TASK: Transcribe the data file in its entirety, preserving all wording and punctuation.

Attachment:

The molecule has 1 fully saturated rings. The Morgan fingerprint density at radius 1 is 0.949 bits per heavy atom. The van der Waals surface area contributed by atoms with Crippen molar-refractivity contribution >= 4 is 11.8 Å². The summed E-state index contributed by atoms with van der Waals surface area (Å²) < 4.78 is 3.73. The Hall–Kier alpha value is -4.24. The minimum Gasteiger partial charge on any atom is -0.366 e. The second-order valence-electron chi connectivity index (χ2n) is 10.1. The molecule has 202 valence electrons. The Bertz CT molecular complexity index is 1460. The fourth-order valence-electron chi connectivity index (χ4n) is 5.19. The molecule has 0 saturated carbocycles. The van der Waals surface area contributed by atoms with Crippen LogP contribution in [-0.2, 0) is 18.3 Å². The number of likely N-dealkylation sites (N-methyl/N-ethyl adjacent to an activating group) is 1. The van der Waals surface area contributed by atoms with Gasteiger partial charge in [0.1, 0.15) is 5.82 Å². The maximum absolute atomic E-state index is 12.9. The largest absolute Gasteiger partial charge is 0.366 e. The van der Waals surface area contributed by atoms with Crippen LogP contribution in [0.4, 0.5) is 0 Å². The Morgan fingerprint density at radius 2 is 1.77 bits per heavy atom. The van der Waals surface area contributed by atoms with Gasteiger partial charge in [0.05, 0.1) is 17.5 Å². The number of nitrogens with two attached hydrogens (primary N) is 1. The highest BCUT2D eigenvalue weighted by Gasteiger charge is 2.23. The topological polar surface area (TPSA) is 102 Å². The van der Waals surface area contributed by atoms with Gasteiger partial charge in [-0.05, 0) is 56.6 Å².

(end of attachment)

The molecule has 1 fully saturated rings. The Morgan fingerprint density at radius 1 is 0.949 bits per heavy atom. The van der Waals surface area contributed by atoms with Crippen molar-refractivity contribution >= 4 is 11.8 Å². The summed E-state index contributed by atoms with van der Waals surface area (Å²) < 4.78 is 3.73. The Hall–Kier alpha value is -4.24. The minimum Gasteiger partial charge on any atom is -0.366 e. The second-order valence-electron chi connectivity index (χ2n) is 10.1. The molecule has 202 valence electrons. The Bertz CT molecular complexity index is 1460. The fourth-order valence-electron chi connectivity index (χ4n) is 5.19. The molecule has 0 saturated carbocycles. The van der Waals surface area contributed by atoms with Crippen LogP contribution in [-0.2, 0) is 18.3 Å². The number of likely N-dealkylation sites (N-methyl/N-ethyl adjacent to an activating group) is 1. The van der Waals surface area contributed by atoms with Gasteiger partial charge in [0.1, 0.15) is 5.82 Å². The maximum absolute atomic E-state index is 12.9. The largest absolute Gasteiger partial charge is 0.366 e. The van der Waals surface area contributed by atoms with Crippen LogP contribution in [0.4, 0.5) is 0 Å². The Morgan fingerprint density at radius 2 is 1.77 bits per heavy atom. The van der Waals surface area contributed by atoms with Gasteiger partial charge in [0.05, 0.1) is 17.5 Å². The number of nitrogens with two attached hydrogens (primary N) is 1. The highest BCUT2D eigenvalue weighted by Gasteiger charge is 2.23. The topological polar surface area (TPSA) is 102 Å². The van der Waals surface area contributed by atoms with Gasteiger partial charge in [-0.05, 0) is 56.6 Å².